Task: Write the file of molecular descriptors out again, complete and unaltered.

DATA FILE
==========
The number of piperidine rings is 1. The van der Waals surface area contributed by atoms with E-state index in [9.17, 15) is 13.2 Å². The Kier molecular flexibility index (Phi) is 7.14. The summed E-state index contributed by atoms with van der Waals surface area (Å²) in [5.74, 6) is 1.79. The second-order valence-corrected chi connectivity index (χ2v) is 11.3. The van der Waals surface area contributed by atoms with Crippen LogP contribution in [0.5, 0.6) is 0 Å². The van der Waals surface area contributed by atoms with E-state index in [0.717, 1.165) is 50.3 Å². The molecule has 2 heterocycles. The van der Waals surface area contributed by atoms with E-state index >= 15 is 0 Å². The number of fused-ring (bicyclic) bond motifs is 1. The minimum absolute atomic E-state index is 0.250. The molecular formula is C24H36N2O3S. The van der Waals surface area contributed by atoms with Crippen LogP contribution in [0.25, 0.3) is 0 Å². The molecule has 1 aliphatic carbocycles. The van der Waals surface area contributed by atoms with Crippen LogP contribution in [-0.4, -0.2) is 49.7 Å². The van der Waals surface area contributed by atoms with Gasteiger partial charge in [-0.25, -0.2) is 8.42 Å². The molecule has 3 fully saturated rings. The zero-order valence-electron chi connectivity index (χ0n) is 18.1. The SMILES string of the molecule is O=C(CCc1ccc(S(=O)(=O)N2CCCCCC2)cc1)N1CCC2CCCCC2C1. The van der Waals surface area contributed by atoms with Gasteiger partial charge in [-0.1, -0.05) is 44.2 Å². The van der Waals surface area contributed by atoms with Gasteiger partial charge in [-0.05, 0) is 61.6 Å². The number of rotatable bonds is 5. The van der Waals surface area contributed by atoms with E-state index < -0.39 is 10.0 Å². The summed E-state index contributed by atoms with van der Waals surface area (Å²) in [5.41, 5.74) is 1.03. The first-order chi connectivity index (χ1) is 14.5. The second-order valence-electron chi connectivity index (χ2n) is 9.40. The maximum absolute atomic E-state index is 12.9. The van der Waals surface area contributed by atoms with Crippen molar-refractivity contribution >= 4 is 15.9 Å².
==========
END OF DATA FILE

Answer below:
The number of piperidine rings is 1. The van der Waals surface area contributed by atoms with E-state index in [9.17, 15) is 13.2 Å². The Kier molecular flexibility index (Phi) is 7.14. The summed E-state index contributed by atoms with van der Waals surface area (Å²) in [5.74, 6) is 1.79. The second-order valence-corrected chi connectivity index (χ2v) is 11.3. The van der Waals surface area contributed by atoms with Crippen LogP contribution in [0.5, 0.6) is 0 Å². The van der Waals surface area contributed by atoms with E-state index in [0.717, 1.165) is 50.3 Å². The molecule has 2 heterocycles. The van der Waals surface area contributed by atoms with E-state index >= 15 is 0 Å². The number of fused-ring (bicyclic) bond motifs is 1. The minimum absolute atomic E-state index is 0.250. The molecular formula is C24H36N2O3S. The van der Waals surface area contributed by atoms with Crippen LogP contribution in [0.25, 0.3) is 0 Å². The molecule has 1 aliphatic carbocycles. The van der Waals surface area contributed by atoms with Crippen LogP contribution in [-0.4, -0.2) is 49.7 Å². The van der Waals surface area contributed by atoms with Gasteiger partial charge in [-0.25, -0.2) is 8.42 Å². The molecule has 3 fully saturated rings. The zero-order valence-electron chi connectivity index (χ0n) is 18.1. The SMILES string of the molecule is O=C(CCc1ccc(S(=O)(=O)N2CCCCCC2)cc1)N1CCC2CCCCC2C1. The van der Waals surface area contributed by atoms with Gasteiger partial charge in [-0.1, -0.05) is 44.2 Å². The van der Waals surface area contributed by atoms with Gasteiger partial charge in [-0.05, 0) is 61.6 Å². The number of rotatable bonds is 5. The van der Waals surface area contributed by atoms with E-state index < -0.39 is 10.0 Å². The summed E-state index contributed by atoms with van der Waals surface area (Å²) in [5.41, 5.74) is 1.03. The first-order chi connectivity index (χ1) is 14.5. The second-order valence-electron chi connectivity index (χ2n) is 9.40. The maximum absolute atomic E-state index is 12.9. The van der Waals surface area contributed by atoms with Crippen molar-refractivity contribution >= 4 is 15.9 Å².